Somewhat surprisingly, I was able to eliminate Griffin's '74 season fairly quickly – one that was good enough to win a Heisman – despite the fact he led the country with 1,695 rushing yards, posted the best single-season yards per carry in Ohio State history (6.6), scored 12 touchdowns for a team that also had Pete Johnson on the roster, and ripped off 11 games of 100+ rushing yards.
With Griffin on the sidelines, that left Eddie '95 and Byars '84 to battle it out for the best single-season effort by a running back in OSU history.
Byars entered the season with lofty expectations coming off a sophomore campaign that saw him rush for 1,199 yards and a man-sized 22 touchdowns.
He came out of the gate strong, helping the 6th-ranked Buckeyes fend off the upset-minded Oregon State Beavers as he rushed for 182 yards on 34 carries in a come-from-behind 22-14 win. Two weeks later, in a 45-26 victory over Iowa to open conference play, Byars put the nation on notice with 120 yards and two touchdowns on the ground, another via a toss from Mike Tomczak, and as a final act, he hit Mike Lanese with a 35-yard touchdown pass that scrambled the eggs on Hayden Fry's sailor cap.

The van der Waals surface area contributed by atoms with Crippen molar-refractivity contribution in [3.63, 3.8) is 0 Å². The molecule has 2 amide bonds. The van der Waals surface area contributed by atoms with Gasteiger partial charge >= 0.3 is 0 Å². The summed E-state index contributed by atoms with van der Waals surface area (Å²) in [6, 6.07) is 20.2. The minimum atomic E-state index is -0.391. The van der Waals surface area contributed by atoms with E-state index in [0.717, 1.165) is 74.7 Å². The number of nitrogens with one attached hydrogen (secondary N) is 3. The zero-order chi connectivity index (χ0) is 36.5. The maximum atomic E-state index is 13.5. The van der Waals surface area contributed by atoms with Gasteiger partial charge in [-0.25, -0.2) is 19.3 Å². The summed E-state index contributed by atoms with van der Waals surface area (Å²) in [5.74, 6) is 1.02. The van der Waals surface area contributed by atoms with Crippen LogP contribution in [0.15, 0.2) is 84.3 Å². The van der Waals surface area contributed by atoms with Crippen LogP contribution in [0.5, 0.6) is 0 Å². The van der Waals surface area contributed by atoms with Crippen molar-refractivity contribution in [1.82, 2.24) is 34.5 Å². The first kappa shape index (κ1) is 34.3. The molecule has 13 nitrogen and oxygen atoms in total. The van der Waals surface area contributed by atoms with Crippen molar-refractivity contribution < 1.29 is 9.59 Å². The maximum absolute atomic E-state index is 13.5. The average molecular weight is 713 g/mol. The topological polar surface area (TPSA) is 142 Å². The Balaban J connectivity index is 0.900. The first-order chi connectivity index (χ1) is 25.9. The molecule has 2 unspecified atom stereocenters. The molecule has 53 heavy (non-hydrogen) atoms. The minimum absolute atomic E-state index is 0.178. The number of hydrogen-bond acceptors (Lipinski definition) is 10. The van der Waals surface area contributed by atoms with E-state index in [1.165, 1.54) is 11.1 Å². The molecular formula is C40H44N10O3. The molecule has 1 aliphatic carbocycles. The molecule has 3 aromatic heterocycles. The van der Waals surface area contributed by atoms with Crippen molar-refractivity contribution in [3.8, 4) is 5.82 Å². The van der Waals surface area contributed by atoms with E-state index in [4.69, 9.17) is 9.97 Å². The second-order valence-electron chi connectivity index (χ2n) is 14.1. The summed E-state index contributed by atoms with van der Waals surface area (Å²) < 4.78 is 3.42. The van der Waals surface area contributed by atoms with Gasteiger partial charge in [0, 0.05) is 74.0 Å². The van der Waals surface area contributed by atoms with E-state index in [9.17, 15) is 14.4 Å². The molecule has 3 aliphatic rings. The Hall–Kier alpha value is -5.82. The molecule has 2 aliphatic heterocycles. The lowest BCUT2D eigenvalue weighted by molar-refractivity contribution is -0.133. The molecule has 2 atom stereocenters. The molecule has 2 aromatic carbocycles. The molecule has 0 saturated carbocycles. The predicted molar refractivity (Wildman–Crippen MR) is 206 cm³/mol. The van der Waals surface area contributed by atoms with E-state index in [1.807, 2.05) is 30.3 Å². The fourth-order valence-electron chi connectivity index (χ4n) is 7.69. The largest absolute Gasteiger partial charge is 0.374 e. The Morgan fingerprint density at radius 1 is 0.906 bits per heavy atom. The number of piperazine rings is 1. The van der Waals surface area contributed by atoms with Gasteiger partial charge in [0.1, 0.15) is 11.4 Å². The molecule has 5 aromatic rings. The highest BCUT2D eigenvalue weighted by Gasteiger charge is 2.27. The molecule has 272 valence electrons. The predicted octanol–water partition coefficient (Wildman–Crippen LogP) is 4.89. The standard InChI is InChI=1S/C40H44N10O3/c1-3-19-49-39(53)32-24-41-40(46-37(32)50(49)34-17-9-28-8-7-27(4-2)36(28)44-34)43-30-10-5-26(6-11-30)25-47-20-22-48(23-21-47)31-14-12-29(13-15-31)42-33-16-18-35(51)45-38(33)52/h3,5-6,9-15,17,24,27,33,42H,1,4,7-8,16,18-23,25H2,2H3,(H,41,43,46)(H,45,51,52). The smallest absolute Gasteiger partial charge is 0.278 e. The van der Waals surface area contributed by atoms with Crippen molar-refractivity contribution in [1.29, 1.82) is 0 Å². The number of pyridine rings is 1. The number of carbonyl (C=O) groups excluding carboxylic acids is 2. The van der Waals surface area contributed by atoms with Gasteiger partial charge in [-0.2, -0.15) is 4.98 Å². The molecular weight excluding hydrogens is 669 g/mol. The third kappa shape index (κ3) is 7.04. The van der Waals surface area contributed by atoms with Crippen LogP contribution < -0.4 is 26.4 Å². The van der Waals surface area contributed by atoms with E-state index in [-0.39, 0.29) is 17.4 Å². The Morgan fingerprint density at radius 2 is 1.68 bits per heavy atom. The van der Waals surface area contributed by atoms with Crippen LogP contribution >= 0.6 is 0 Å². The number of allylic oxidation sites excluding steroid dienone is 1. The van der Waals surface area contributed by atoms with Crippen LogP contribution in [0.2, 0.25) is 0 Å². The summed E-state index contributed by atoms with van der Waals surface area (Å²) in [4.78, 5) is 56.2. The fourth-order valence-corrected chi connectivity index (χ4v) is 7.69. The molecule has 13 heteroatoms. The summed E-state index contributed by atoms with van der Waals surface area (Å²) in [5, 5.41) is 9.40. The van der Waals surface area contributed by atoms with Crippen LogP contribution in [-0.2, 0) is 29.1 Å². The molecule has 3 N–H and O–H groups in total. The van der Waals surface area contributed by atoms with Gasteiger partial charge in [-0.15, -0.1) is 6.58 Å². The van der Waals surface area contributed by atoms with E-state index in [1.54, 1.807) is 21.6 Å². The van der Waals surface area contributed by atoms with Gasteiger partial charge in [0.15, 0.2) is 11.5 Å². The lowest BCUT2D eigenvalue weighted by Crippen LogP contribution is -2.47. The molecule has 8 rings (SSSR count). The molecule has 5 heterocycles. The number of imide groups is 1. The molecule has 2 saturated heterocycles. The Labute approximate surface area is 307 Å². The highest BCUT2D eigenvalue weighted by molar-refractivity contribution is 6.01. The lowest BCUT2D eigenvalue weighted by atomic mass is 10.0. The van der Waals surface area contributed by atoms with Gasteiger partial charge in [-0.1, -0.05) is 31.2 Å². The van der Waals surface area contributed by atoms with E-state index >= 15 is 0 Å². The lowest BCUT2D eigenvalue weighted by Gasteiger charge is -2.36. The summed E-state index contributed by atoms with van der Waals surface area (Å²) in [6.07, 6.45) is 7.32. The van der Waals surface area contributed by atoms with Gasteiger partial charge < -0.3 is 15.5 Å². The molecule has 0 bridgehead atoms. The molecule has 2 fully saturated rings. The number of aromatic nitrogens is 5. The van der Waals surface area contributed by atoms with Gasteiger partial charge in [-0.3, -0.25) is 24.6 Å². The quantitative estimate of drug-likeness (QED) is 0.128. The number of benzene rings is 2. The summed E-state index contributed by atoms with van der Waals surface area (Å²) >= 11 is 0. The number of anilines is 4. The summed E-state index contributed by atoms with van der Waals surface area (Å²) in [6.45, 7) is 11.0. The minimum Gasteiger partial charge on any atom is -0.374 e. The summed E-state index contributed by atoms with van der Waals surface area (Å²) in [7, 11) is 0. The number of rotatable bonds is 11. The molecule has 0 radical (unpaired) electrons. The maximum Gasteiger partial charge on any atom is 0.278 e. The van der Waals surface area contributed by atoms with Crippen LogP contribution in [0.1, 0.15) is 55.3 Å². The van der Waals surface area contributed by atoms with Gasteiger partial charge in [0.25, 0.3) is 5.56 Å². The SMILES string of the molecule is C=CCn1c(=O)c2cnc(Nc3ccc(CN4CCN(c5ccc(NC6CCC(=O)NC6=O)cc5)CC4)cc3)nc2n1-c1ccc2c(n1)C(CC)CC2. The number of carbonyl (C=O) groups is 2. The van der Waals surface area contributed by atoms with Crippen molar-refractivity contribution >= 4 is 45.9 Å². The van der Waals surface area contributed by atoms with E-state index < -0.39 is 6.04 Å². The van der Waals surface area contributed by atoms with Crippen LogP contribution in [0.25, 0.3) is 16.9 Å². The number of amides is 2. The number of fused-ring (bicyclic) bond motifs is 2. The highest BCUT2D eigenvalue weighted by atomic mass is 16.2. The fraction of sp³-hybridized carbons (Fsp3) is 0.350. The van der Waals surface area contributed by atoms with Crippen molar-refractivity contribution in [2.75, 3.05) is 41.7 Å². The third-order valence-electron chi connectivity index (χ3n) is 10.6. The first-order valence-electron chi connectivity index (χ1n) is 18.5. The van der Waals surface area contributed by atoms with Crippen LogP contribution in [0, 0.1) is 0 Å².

Byars found the end zone two more times the following week, racking up 164 yards against the Gophers and the Granny from the Beverly Hillbillies doppelganger known as Lou Holtzth. After an upset loss the next week in West Lafayette, the Buckeyes found themselves in a 24-0 hole to Illinois before Byars produced what was then the greatest single-game performance in the history of Ohio State football.